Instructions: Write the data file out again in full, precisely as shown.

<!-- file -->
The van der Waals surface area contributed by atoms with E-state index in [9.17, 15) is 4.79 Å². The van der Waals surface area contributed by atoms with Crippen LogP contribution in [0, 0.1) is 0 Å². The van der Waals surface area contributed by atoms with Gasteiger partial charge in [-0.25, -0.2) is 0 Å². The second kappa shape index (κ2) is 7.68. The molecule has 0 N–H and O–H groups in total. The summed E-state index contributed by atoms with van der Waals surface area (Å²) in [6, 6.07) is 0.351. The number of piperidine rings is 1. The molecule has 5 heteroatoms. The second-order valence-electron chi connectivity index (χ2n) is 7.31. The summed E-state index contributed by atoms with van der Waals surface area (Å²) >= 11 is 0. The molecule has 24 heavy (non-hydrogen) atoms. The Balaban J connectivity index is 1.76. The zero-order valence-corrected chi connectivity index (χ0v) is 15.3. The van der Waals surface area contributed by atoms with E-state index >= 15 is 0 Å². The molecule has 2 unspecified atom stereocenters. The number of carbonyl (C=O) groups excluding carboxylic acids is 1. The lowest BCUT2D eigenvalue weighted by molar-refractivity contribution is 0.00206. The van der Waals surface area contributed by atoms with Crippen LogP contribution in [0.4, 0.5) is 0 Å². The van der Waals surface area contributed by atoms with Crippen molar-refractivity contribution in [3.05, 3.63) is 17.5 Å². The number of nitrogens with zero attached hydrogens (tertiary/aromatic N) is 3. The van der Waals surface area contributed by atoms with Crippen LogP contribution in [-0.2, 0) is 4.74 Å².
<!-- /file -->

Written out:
The van der Waals surface area contributed by atoms with E-state index in [9.17, 15) is 4.79 Å². The van der Waals surface area contributed by atoms with Crippen LogP contribution in [0, 0.1) is 0 Å². The van der Waals surface area contributed by atoms with Gasteiger partial charge in [-0.25, -0.2) is 0 Å². The second kappa shape index (κ2) is 7.68. The molecule has 0 N–H and O–H groups in total. The summed E-state index contributed by atoms with van der Waals surface area (Å²) in [6, 6.07) is 0.351. The number of piperidine rings is 1. The molecule has 5 heteroatoms. The second-order valence-electron chi connectivity index (χ2n) is 7.31. The summed E-state index contributed by atoms with van der Waals surface area (Å²) >= 11 is 0. The molecule has 24 heavy (non-hydrogen) atoms. The Balaban J connectivity index is 1.76. The zero-order valence-corrected chi connectivity index (χ0v) is 15.3. The van der Waals surface area contributed by atoms with E-state index >= 15 is 0 Å². The molecule has 2 unspecified atom stereocenters. The number of carbonyl (C=O) groups excluding carboxylic acids is 1. The lowest BCUT2D eigenvalue weighted by molar-refractivity contribution is 0.00206. The van der Waals surface area contributed by atoms with Crippen LogP contribution in [0.4, 0.5) is 0 Å². The van der Waals surface area contributed by atoms with Crippen molar-refractivity contribution in [3.05, 3.63) is 17.5 Å². The number of nitrogens with zero attached hydrogens (tertiary/aromatic N) is 3. The van der Waals surface area contributed by atoms with Crippen LogP contribution in [-0.2, 0) is 4.74 Å².